Cheque facts for kids
A cheque (or check in American English) is a document that orders a bank to pay a specific amount of money from a person's account to the person in whose name the cheque has been issued. The person writing the cheque, the drawer, has a transaction banking account (often called a current, cheque, chequing or checking account) where their money is held. The drawer writes the various details including the monetary amount, date, and a payee on the cheque, and signs it, ordering their bank, known as the drawee, to pay that person or company the amount of money stated.
Cheques are a type of bill of exchange and were developed as a way to make payments without the need to carry large amounts of money.
Cheques must be written to a person or business. A cheque that is not written to anyone can be very bad because if it is lost, anyone who finds it can get the money. A cheque that is written to a person but does not have the amount of money written is a blank cheque.
Cheques can be lost or go astray within the cycle, or be delayed if further verification is needed in the case of suspected fraud. A cheque may thus bounce some time after it has been deposited.
Although forms of cheques have been in use since ancient times and at least since the 9th century, it was during the 20th century that cheques became a highly popular non-cash method for making payments and the usage of cheques peaked. By the second half of the 20th century, as cheque processing became automated, billions of cheques were issued annually; these volumes peaked in or around the early 1990s. Since then cheque usage has fallen, being partly replaced by electronic payment systems. In an increasing number of countries cheques have either become a marginal payment system or have been completely phased out.
Parts of a cheque
The four main parts of a cheque are:
- Drawer, the person who makes the cheque
- Payee, the person who gets the money
- Drawee, the bank that pays the money for the cheque
- Amount, the amount that has to be paid
When more people started to use cheques, more things were added to make them more secure and easy to track. They started to require the drawer's signature to be confirmed. The signature on a cheque is the main way to tell if a cheque is real. Cheques also started to need the amount written in words and numbers. This made it harder to make mistakes and harder to change the cheque after it was already written.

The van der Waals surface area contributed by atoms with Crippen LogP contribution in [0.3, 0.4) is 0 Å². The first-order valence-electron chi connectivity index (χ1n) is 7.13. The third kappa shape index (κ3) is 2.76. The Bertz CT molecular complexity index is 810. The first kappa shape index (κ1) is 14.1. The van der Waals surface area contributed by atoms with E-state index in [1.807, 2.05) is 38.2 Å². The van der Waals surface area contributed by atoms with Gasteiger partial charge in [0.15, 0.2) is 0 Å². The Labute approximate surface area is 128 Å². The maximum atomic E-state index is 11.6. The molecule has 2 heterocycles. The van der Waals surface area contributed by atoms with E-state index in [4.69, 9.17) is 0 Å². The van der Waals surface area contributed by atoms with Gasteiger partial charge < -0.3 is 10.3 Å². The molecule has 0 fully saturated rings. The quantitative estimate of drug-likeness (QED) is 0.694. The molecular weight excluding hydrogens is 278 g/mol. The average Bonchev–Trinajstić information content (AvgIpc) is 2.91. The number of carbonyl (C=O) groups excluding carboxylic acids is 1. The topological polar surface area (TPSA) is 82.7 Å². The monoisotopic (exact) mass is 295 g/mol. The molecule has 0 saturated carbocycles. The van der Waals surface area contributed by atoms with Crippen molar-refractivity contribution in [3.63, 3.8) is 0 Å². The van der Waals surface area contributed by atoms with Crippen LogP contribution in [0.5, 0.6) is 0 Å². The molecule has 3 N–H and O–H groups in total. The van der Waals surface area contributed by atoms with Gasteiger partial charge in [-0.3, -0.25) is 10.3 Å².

Issue dates have also been added to cheques. A cheque is invalid if a long time has passed since the issue date. A cheque with an issue date in the past is called an antedated cheque. A cheque with an issue date in the future is called a post-dated cheque. Usually, a person cannot get money from a post-dated cheque until after the issue date has passed.
Cheque numbers are also used often. Every cheque has a different cheque number. This is to make sure people can't get money twice from one cheque.
Cheque usage has been declining for some years, both for point of sale transactions (for which credit cards and debit cards are increasingly preferred) and for third party payments (for example, bill payments), where the decline has been accelerated by the emergence of telephone banking and online banking. Being paper-based, cheques are costly for banks to process in comparison to electronic payments, so banks in many countries now discourage the use of cheques, either by charging for cheques or by making the alternatives more attractive to customers. Cheques are also more costly for the issuer and receiver of a cheque. In particular the handling of money transfer requires more effort and is time consuming. The cheque has to be handed over in person or sent through mail. The rise of automated teller machines (ATMs) means that small amounts of cash are often easily accessible, so that it is sometimes unnecessary to write a cheque for such amounts instead
Cheque Facts for Kids. Kiddle Encyclopedia.